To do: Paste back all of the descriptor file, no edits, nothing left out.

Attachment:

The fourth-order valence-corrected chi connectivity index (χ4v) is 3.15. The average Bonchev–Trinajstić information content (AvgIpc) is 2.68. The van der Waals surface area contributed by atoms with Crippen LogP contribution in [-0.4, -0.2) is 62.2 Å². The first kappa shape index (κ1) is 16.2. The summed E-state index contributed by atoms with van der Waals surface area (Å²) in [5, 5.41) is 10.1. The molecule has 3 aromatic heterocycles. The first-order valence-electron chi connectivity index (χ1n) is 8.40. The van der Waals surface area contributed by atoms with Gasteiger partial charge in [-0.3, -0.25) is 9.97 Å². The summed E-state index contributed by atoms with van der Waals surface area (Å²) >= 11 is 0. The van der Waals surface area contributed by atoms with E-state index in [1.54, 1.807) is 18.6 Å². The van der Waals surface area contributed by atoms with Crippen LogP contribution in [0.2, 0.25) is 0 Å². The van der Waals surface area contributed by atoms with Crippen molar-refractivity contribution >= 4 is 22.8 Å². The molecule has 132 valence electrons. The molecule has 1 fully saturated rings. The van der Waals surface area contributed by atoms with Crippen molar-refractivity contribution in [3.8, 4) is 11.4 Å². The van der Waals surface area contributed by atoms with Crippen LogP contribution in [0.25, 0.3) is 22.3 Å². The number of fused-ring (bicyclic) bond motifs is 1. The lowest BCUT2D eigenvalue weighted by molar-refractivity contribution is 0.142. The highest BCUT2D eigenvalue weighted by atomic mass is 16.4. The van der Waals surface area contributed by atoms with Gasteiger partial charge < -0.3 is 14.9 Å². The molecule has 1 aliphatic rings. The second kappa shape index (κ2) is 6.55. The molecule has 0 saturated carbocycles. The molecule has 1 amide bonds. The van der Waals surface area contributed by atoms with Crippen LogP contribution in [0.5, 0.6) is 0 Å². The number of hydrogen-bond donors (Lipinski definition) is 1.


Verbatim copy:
The fourth-order valence-corrected chi connectivity index (χ4v) is 3.15. The average Bonchev–Trinajstić information content (AvgIpc) is 2.68. The van der Waals surface area contributed by atoms with Crippen LogP contribution in [-0.4, -0.2) is 62.2 Å². The first kappa shape index (κ1) is 16.2. The summed E-state index contributed by atoms with van der Waals surface area (Å²) in [5, 5.41) is 10.1. The molecule has 3 aromatic heterocycles. The first-order valence-electron chi connectivity index (χ1n) is 8.40. The van der Waals surface area contributed by atoms with Gasteiger partial charge in [-0.3, -0.25) is 9.97 Å². The summed E-state index contributed by atoms with van der Waals surface area (Å²) >= 11 is 0. The van der Waals surface area contributed by atoms with E-state index in [1.54, 1.807) is 18.6 Å². The van der Waals surface area contributed by atoms with Crippen LogP contribution in [0.2, 0.25) is 0 Å². The van der Waals surface area contributed by atoms with Crippen molar-refractivity contribution >= 4 is 22.8 Å². The molecule has 132 valence electrons. The molecule has 1 fully saturated rings. The van der Waals surface area contributed by atoms with Crippen molar-refractivity contribution in [3.8, 4) is 11.4 Å². The van der Waals surface area contributed by atoms with Crippen LogP contribution in [0.25, 0.3) is 22.3 Å². The number of fused-ring (bicyclic) bond motifs is 1. The lowest BCUT2D eigenvalue weighted by molar-refractivity contribution is 0.142. The highest BCUT2D eigenvalue weighted by atomic mass is 16.4. The van der Waals surface area contributed by atoms with Gasteiger partial charge < -0.3 is 14.9 Å². The molecule has 1 aliphatic rings. The second kappa shape index (κ2) is 6.55. The molecule has 0 saturated carbocycles. The molecule has 1 amide bonds. The van der Waals surface area contributed by atoms with Crippen LogP contribution in [0.5, 0.6) is 0 Å². The number of hydrogen-bond donors (Lipinski definition) is 1.